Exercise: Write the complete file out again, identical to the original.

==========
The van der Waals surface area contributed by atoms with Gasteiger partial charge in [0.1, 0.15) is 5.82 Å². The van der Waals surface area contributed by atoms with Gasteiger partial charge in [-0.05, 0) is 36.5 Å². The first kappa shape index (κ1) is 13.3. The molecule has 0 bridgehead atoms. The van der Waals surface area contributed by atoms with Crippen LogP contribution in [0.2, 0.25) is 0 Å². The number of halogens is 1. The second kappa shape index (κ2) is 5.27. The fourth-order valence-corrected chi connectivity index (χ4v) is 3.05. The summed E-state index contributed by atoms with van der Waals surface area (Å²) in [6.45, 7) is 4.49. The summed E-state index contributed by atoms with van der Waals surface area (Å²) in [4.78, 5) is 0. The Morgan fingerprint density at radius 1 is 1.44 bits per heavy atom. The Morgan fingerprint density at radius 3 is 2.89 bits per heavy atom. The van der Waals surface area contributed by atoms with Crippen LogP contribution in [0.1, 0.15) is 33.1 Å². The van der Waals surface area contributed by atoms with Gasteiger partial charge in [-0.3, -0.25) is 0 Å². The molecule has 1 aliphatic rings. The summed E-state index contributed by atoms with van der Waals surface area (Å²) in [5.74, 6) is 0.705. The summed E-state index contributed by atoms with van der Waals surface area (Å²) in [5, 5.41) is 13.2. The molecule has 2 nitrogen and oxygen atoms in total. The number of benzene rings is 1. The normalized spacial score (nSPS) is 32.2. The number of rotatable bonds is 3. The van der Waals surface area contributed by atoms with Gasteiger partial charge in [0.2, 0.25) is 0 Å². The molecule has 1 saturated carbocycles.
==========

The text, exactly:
The van der Waals surface area contributed by atoms with Gasteiger partial charge in [0.1, 0.15) is 5.82 Å². The van der Waals surface area contributed by atoms with Gasteiger partial charge in [-0.05, 0) is 36.5 Å². The first kappa shape index (κ1) is 13.3. The molecule has 0 bridgehead atoms. The van der Waals surface area contributed by atoms with Crippen LogP contribution in [0.2, 0.25) is 0 Å². The number of halogens is 1. The second kappa shape index (κ2) is 5.27. The fourth-order valence-corrected chi connectivity index (χ4v) is 3.05. The summed E-state index contributed by atoms with van der Waals surface area (Å²) in [6.45, 7) is 4.49. The summed E-state index contributed by atoms with van der Waals surface area (Å²) in [4.78, 5) is 0. The Morgan fingerprint density at radius 1 is 1.44 bits per heavy atom. The Morgan fingerprint density at radius 3 is 2.89 bits per heavy atom. The van der Waals surface area contributed by atoms with Crippen LogP contribution in [0.1, 0.15) is 33.1 Å². The van der Waals surface area contributed by atoms with Gasteiger partial charge in [-0.3, -0.25) is 0 Å². The molecule has 1 aliphatic rings. The summed E-state index contributed by atoms with van der Waals surface area (Å²) in [5.74, 6) is 0.705. The summed E-state index contributed by atoms with van der Waals surface area (Å²) in [5, 5.41) is 13.2. The molecule has 2 nitrogen and oxygen atoms in total. The number of benzene rings is 1. The normalized spacial score (nSPS) is 32.2. The number of rotatable bonds is 3. The van der Waals surface area contributed by atoms with Gasteiger partial charge in [0.2, 0.25) is 0 Å². The molecule has 1 saturated carbocycles.